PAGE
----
Poojan (Wagh) Blog

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My running form, and Pose vs Chi

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Today wasn’t my greatest run. I got lapped 4 or 5 times (depending who you ask) by a friend. Last week, I was able to do roughly 25 minutes for 37 laps (3.166 miles). Today it was 27:30.

What bugs me is that I’m not as fast as I was 6-9 months ago. And I’m not able to get back there, it seems, without a great deal of effort.

My friend and I reflected on our runs. For me, I notice that when I want to go fast, I take longer strides. This is counter to the advice I’ve read (Born to Run) that shorter strides are more efficient.

During my run today (and other runs), I periodically dabble in the shorter strides. But, eventually, I lose patience since I’m just slower with the shorter stride. I then go back to my long stride.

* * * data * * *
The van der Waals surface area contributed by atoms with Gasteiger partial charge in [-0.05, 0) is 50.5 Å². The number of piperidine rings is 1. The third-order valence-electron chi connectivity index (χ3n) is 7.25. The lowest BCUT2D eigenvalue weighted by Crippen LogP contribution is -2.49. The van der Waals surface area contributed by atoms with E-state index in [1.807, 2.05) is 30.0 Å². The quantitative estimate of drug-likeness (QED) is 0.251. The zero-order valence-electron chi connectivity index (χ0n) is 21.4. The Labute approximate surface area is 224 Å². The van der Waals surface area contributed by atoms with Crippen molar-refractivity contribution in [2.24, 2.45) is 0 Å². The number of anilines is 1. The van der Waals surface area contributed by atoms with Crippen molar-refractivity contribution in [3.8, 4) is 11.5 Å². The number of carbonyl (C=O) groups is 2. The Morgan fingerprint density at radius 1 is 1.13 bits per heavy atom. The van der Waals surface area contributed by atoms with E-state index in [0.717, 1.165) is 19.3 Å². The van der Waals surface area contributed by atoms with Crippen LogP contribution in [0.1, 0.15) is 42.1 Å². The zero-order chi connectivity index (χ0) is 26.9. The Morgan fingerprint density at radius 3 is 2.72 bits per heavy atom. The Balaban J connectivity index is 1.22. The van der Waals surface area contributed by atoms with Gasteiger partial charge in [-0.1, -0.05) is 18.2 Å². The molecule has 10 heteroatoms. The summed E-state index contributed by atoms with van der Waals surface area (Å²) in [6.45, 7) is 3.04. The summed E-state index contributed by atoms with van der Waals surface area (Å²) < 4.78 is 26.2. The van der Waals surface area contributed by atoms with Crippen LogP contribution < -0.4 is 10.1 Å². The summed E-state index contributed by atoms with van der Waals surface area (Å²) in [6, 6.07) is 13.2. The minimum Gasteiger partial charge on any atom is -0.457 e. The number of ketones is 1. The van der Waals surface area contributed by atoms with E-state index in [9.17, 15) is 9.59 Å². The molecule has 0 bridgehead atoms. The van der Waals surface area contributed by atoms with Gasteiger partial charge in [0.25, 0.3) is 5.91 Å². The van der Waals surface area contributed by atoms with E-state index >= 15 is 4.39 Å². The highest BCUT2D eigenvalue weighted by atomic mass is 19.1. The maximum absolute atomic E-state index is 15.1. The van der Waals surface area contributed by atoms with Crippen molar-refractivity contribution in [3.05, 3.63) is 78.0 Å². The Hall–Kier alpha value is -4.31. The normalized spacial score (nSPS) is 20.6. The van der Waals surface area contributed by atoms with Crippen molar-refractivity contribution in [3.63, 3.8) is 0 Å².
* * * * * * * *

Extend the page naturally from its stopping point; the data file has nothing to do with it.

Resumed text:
When I trained last year, I focused on just running as fast as I can for as long as I can. I started out fast, since I observed that I tend to save too much for the end, and I need to start spending stamina earlier. I’d then just try to maintain that clip as long as I could (or as close an approximation as possible).

It occurs to me that I learned to get faster the wrong way–by getting myself conditioned to a long stride and being able to sustain it for 3.1 miles, rather than shortening my stride and becoming more efficient.

My friend commented that I look very well-aligned when I run. I have a straight form. This alignment is something I do mentally. I focus on a point on the wall (we were indoors) and pretend that I’m going to run right through that wall. However, at some point during my run, I dabbled (once again) in trying to lean forward. I’ve heard that’s a good thing to do, too. Or is that only when you’re going downhill?

I’m thoroughly confused. So, I decided that I need to visit the running form itself and figure out what my goal should be. I was aware of two schools on running form: POSE and Chi. They are summarized pretty well here: HowStuffWorks “How is ChiRunning different from Pose Running?”.

But which one? And do either of these have any scientific backing? (Double-blind experiments with a control group, for example.)

Written by PoojanWagh

January 23rd, 2013 at 10:52 pm

Posted in Running

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